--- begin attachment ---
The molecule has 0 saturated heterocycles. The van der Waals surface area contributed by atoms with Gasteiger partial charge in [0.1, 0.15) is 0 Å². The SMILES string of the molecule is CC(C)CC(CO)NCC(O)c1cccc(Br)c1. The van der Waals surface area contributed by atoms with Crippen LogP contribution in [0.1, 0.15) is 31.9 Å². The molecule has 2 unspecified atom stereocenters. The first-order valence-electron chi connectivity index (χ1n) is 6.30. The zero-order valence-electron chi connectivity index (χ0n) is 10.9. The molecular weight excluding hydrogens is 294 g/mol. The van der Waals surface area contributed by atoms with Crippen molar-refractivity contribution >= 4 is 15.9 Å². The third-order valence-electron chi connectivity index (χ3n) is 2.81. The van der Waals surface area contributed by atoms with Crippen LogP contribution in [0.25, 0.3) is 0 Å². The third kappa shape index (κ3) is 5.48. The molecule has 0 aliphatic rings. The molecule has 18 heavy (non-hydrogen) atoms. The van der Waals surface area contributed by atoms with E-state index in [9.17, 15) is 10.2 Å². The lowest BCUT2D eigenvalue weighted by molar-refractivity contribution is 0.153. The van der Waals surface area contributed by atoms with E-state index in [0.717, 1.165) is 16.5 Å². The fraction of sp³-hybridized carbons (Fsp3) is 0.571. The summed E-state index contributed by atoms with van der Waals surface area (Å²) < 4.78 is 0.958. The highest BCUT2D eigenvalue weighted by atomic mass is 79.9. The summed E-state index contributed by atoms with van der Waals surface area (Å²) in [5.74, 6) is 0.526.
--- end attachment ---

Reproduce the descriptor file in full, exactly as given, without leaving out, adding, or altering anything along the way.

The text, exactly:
The molecule has 0 saturated heterocycles. The van der Waals surface area contributed by atoms with Gasteiger partial charge in [0.1, 0.15) is 0 Å². The SMILES string of the molecule is CC(C)CC(CO)NCC(O)c1cccc(Br)c1. The van der Waals surface area contributed by atoms with Crippen LogP contribution in [0.1, 0.15) is 31.9 Å². The molecule has 2 unspecified atom stereocenters. The first-order valence-electron chi connectivity index (χ1n) is 6.30. The zero-order valence-electron chi connectivity index (χ0n) is 10.9. The molecular weight excluding hydrogens is 294 g/mol. The van der Waals surface area contributed by atoms with Crippen molar-refractivity contribution >= 4 is 15.9 Å². The third-order valence-electron chi connectivity index (χ3n) is 2.81. The van der Waals surface area contributed by atoms with Crippen LogP contribution in [0.25, 0.3) is 0 Å². The third kappa shape index (κ3) is 5.48. The molecule has 0 aliphatic rings. The molecule has 18 heavy (non-hydrogen) atoms. The van der Waals surface area contributed by atoms with E-state index in [9.17, 15) is 10.2 Å². The lowest BCUT2D eigenvalue weighted by molar-refractivity contribution is 0.153. The van der Waals surface area contributed by atoms with E-state index in [0.717, 1.165) is 16.5 Å². The fraction of sp³-hybridized carbons (Fsp3) is 0.571. The summed E-state index contributed by atoms with van der Waals surface area (Å²) < 4.78 is 0.958. The highest BCUT2D eigenvalue weighted by atomic mass is 79.9. The summed E-state index contributed by atoms with van der Waals surface area (Å²) in [5.74, 6) is 0.526.